The “Environment” section at RHS Chelsea was one of my favorite corners of The Great Pavilion. The section is new to the show and housed some of the most interesting displays that seemed so relevant to urban London, exploring how we can find green spaces in the city and manage to fit plants into our busy metropolis. From hydroponic air-lifted green soilless bottle walls to cress growing in a grid of bottle caps and even plants growing in old sneakers! See it all on the next page…

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*rugenius - 05.21.12 , 21:58 - 1 Notes

Carnivorous Plants at RHS Chelsea Flower Show

carnivorousmain.jpg A little botanical inspiration from our London-based editor Justine Aw, who visited this year’s RHS Chelsea, which is open to the public from May 22nd to 26th.

As you know, here at NOTCOT, we adore our carnivorous plants (remember our own cape sundew? and trips up to California Carnivores?). Well, the carnivorous plants on display at this year’s RHS Chelsea Flower Show did not disappoint. Although I only spotted two stands of carnivores on display, they were both stunning with some remarkable specimens from glistening sundews, to delicately drooping pitcher plants. Enjoy more photos of carnivorous plants at Chelsea on the next page!

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*rugenius - , 21:50 - 1 Notes

The Westland Magical Gardens by Diarmuid Gavin

chelsea-main.jpg A little botanical inspiration from our London-based editor Justine Aw, who visited this year’s RHS Chelsea, which is open to the public from May 22nd to 26th.

My highlight of this year’s show was almost certainly The Westland Magical Garden designed by Diarmuid Gavin. The enormous structure is over seven stories high and home to over 3,000 plants. From the ground, it simply looks like an overwhelming fortress, a tangle of greenery and scaffolding from below, but is home to so many treasures and makes stunning use of the space and views! It is seven stories of surprises! Above all, it remains playful with swings, ludic furniture and an incredible slide all the way to the ground from the fifth floor!

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*notcot - 05.05.12 , 12:05 - 0 Notes

Gallery 1988 Melrose: Memes

ohnoes.jpg New show just went up at Gallery 1988 Melrose: MEMES! Yes, all the ridiculous internet silliness inspiring art! My favorite… Leontine Greenberg’s two pieces, Oh Noes and They be stealin’ my bucket”, inspired by the LOLrus and Bucket meme… see the original on the next page… and the full show here.

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*rugenius - 05.03.12 , 14:32 - 0 Notes

NOTCOT Supports: Penguin SatCam

mainpenguins.jpg Introducing NOTCOT Supports, a new series of posts where we put our money behind projects we love! This one comes from our resident zoologist and London-based editor, Justine Awtoday we have just adopted a penguin colony in Antarctica!.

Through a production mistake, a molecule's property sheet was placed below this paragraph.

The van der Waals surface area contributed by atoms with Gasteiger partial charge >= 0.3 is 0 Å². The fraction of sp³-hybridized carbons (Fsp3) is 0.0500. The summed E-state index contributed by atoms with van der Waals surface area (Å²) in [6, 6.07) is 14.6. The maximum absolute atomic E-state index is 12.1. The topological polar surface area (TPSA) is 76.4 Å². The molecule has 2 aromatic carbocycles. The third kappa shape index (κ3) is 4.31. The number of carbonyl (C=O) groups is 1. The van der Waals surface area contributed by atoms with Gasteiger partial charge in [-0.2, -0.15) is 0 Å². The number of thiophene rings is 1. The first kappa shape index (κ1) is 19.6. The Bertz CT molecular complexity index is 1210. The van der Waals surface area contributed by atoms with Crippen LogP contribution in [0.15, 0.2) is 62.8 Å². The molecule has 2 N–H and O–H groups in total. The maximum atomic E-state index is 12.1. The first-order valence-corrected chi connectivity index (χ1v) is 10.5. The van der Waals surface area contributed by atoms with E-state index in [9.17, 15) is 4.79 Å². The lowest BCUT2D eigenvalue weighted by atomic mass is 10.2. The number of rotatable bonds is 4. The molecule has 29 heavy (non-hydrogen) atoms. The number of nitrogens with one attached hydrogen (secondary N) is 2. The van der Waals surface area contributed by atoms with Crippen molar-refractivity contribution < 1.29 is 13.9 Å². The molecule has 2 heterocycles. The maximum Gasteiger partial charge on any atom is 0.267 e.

That’s right, at the NOTlabs we still have our Puma Penguin Army… so now, we’ve just adopted our very own real life Antarctic penguin colony and hope to bring you updates from colony NOTCOT! It’s all part of an awesome new project by my former Zoology colleague Tom Hart, a self-described ‘penguinologist’ who has done some amazing research into penguin behavior and conservation over the past few years. Antarctica is the perfect environment for penguin colonies, but as the highest, driest, coldest continent on earth, it isn’t the easiest or most accessible to researchers. After piloting time lapse data collection, Tom is now looking to set up a series of time-lapse cameras in Antarctica and link them to a satellite phone, enabling researchers to gain access to remote areas accessed by humans only once every five to ten years. You can find out more about Penguin Lifelines and how to help this exciting new penguin research via the penguin cam RocketHub page where you can adopt a penguin colony yourself and even get the opportunity to go out to Antarctica for a mission!!!

We look forward to bringing you updates from the NOTCOT colony in the future, but in the meantime, here is some of that incredible footage from the team. Love the serenity of Antarctica and the stark contrast between the real time footage and frenzied time lapse of five months of furious penguin activity (and serious weather!).

Join us in supporting the Penguin Satellite Camera Project here, and see more pictures of the penguins and adventures on the next page!

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*rugenius - 05.02.12 , 12:58 - 2 Notes

From Egg to Chick

chicks.jpg The latest dose of natural inspiration from our resident zoologist and London-based editor, Justine Aw.

Incubating your own eggs is something a lot of kids get to do in school, but something I’ve never actually done myself, so I was very excited to get the chance to incubate our own little brood! It was a fantastic birthday-present of sorts with a borrowed incubator and permanent home in the country all lined up.

I’ve always been fascinated by livestock breeds, so we’d thought a lot about what types of breeds we’d be after (those considering poultry in the UK, but confused about breeds should make a trip down to the incredible Domestic Fowl Trust). With a few favorites in mind, we were happy to find a few local breeders and picked up 6 Wyandotte hatching eggs (3 silver-laced and 3 gold-laced). We documented their 21 day journey from eggs to chick and hope you enjoy their journey as well as a live stream of the chicks as they grow over the next week or two! See it all on the next page!